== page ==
Blanche McVeigh was born in St. Charles, Missouri in 1895 and moved to Fort Worth as a child.  She received her art training at the St. Louis School of Fine Arts, the Art Institute of Chicago, the Pennsylvania Academy of Fine Arts, and the Art Students League in New York.  McVeigh spent a year in Europe where she became interested in the medium of aquatint, a printmaking technique related to engraving and etching that allows an artist to create variations of shading within the print image.


McVeigh spent her adult life in Fort Worth where she taught figure drawing and printmaking. In 1932 she joined Evaline Sellors and Wade Jolley, both professional artists, in establishing the Fort Worth School of Fine Arts in the Little Theatre building behind the Women’s Club.  McVeigh and Sellors also helped found the Fort Worth Artists Guild, the first institution to display work by local artists.  McVeigh was also a member of the Printmakers Guild and in 1951 was elected to serve as the organization’s president.

McVeigh received awards for her work from the Dallas Print Club, the Connecticut Academy of Fine Arts, the Texas Fine Arts Association, and the Southern States Art League.  In 1944 her aquatint Decatur Courthouse was awarded the Neiman-Marcus and Dallas Print Society Purchase Prize of $100 in the Fourth Annual Texas Print Exhibition at the Dallas Museum of Fine Arts.  The Library of Congress also purchased Decatur Courthouse for its permanent collection.  Her work is located in other national collections:  Carnegie Institute, Princeton University, Pennsylvania Academy of Fine Arts, and Smithsonian Institution.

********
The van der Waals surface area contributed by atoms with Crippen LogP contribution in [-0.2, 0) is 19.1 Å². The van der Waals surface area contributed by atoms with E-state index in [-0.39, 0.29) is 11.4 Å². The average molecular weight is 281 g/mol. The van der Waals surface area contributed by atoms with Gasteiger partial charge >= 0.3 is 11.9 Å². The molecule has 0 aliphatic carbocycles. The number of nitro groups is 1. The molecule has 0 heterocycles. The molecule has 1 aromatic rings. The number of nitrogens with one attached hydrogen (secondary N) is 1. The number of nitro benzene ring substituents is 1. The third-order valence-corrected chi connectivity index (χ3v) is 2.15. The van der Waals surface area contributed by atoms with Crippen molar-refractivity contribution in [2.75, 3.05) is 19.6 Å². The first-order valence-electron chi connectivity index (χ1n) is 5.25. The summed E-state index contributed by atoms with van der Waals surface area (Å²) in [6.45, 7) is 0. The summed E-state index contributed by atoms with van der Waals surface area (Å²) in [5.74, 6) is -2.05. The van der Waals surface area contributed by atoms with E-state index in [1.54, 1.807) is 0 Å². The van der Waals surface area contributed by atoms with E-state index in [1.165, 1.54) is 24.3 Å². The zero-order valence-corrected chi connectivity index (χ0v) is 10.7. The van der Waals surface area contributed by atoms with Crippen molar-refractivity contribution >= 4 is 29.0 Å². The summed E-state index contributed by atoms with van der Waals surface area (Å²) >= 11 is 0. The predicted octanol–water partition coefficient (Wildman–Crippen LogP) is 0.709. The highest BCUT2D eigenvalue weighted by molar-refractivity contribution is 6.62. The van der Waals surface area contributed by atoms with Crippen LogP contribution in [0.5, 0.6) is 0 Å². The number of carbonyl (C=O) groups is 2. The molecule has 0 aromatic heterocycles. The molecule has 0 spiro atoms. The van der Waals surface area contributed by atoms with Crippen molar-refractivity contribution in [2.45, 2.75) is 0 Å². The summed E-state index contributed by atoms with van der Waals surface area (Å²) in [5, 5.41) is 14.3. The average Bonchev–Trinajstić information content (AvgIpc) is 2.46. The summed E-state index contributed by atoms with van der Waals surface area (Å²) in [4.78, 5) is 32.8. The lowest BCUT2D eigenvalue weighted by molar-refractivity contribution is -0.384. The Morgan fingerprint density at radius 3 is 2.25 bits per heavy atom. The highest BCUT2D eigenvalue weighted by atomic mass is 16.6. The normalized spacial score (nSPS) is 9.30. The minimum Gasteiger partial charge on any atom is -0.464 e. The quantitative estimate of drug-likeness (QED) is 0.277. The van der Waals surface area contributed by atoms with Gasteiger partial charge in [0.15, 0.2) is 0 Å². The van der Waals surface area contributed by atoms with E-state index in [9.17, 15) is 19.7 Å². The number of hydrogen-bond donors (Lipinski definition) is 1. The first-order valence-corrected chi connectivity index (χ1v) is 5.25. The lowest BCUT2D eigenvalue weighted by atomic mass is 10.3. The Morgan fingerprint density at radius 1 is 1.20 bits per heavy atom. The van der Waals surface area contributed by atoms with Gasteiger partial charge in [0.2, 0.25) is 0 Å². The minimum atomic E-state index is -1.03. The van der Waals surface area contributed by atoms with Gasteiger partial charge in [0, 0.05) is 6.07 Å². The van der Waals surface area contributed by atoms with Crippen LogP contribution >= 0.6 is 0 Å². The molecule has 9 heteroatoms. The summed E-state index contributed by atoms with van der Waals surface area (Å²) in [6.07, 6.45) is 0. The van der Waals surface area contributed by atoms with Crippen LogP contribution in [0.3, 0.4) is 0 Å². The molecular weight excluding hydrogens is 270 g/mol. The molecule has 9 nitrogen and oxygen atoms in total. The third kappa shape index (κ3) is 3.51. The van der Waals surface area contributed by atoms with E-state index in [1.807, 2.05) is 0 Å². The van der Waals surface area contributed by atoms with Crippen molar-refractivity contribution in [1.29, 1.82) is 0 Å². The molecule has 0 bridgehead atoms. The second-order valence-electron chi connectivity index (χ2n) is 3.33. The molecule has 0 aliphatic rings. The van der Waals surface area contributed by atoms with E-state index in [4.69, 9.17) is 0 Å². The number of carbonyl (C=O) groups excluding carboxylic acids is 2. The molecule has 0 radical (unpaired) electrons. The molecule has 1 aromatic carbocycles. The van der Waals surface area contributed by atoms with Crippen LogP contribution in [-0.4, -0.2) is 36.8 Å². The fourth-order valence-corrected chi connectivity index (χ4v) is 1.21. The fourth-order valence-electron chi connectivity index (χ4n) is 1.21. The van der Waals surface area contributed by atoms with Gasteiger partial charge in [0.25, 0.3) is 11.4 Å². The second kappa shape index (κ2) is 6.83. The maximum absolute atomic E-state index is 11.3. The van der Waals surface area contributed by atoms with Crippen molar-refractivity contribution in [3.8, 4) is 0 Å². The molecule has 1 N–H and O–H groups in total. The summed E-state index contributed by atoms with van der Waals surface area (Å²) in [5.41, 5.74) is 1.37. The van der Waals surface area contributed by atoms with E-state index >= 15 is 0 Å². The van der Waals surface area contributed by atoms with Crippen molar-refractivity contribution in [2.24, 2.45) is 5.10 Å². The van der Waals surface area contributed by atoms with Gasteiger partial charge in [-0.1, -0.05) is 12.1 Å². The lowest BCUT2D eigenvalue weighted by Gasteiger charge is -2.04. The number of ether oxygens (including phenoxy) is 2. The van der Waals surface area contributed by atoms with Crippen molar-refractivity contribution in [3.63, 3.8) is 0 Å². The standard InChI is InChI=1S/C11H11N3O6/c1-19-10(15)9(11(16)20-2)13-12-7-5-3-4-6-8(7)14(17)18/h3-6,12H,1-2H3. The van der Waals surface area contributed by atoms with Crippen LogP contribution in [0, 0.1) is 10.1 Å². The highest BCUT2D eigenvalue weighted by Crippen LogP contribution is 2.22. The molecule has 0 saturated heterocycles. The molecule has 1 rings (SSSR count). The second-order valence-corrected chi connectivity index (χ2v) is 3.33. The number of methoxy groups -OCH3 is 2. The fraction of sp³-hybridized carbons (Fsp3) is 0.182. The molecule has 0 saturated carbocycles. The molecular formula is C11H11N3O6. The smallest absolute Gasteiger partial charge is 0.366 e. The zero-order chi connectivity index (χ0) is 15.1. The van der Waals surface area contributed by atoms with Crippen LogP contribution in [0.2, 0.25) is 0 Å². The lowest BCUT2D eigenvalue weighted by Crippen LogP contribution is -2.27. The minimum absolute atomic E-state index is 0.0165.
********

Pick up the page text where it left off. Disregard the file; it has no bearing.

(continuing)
Blanche McVeigh died in Fort Worth on June 1, 1970.

[1] Farmer, David.  “The Printmakers Guild and Women Printmakers in Texas 1939 – 1965,” Prints and Printmakers of Texas:  Proceedings of the Twentieth Annual North American Print Conference, (Austin:  Texas State Historical Association, 1997), p. 124.

[1] Handbook of Texas Online, Linda Peterson, “McVeigh, Blanche,” accessed July 27, 2017,

Image: Blanche McVeigh, ca. early 1920s, original dimensions:  8” (H) x 5” (W)
Courtesy of The Jerry Bywaters Collection on Art of the Southwest, Bywaters Special Collections, Hamon Arts Library, Southern Methodist University

Continue reading “Bywaters Special Collections Artist Profile: Blanche McVeigh”

Hawn Gallery Presents: Collective Practice: Community Building through Zines – Works by Puro Chingón Collective

The Hawn Gallery presents

Collective Practice: Community Building Through Zines
Works by Puro Chingón Collective

On view: October 20 – December 15, 2017

 Opening Reception: Friday, October 20th, 5-7pm
at the Hawn Gallery, located in the Hamon Arts Library at SMU